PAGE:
One is real. The other is not. Can you tell the difference?
A tumble weave sculpture will be added to Overton Square. “Bone Cans” will be added on Union. Liquor stores will be open this Sunday “to help roll in Halloween.”
These are some of the fake announcements from a pair of parody Facebook accounts that have popped up for Memphis Mayor Jim Strickland and the city of Memphis.
But city officials (the real ones) are on to the fake ones and the fake ones are on to the real ones, too.
“The City of Memphis” page was launched Sunday. Its first pronouncement was of the new “Bone Cans” to be installed along Union for “fried chicken bones left with nowhere to go.” Its second read: “Sea of Blue on Sam Cooper, an unarmed black man was spotted driving a nice car.”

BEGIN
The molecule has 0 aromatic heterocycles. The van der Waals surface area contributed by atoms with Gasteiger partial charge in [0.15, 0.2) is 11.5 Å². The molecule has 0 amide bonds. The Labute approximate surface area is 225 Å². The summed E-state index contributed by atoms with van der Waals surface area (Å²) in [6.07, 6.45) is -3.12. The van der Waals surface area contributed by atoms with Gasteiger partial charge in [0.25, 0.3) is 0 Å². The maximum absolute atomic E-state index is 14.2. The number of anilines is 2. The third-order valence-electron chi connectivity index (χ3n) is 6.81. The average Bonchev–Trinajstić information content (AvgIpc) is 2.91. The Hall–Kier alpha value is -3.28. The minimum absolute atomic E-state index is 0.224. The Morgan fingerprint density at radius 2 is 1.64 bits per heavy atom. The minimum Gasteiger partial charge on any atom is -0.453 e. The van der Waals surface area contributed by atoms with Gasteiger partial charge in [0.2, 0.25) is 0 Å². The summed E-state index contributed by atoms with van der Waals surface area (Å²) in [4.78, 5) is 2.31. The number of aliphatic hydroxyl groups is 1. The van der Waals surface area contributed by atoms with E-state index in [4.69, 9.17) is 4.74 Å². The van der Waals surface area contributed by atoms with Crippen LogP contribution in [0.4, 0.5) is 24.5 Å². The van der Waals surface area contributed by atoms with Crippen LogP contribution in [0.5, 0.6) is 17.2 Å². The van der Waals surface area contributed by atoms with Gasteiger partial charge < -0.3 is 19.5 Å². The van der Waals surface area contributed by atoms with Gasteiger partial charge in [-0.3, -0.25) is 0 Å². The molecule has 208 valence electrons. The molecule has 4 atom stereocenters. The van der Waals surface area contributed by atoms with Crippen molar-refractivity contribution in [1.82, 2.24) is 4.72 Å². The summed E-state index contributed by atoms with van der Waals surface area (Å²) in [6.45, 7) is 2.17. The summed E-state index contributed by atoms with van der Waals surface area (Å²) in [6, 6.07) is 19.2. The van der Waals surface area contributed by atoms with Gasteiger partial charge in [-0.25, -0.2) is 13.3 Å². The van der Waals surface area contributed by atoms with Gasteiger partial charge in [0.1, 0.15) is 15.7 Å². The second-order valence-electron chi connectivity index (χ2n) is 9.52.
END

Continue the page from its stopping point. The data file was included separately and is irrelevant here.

A parody account for Strickland went live Tuesday with this first post:
Speaking of which, both pages look official AF. They carry images of the Hernando deSoto Bridge, Strickland, and Beale Street. One tip-off, though, may be, that the handle for the fake Strickland page is @DaRealestMayor.
City officials (the real ones) sought to clear the air in a post yesterday providing Memphis social media-ites with the only sure-fire way to know the difference between what is real and what is not.
The check mark under a page’s name at the top left of a Facebook means the page has been verified as authentic. (See the check marks above.)
But the fake city of Memphis page fought back with this:
So, make sure you check those check marks before you go believing that after the council vote on marijuana a shirtless, dreadlocked Strickland has been seen outside of Whatever, or that liquor stores will be open Sunday.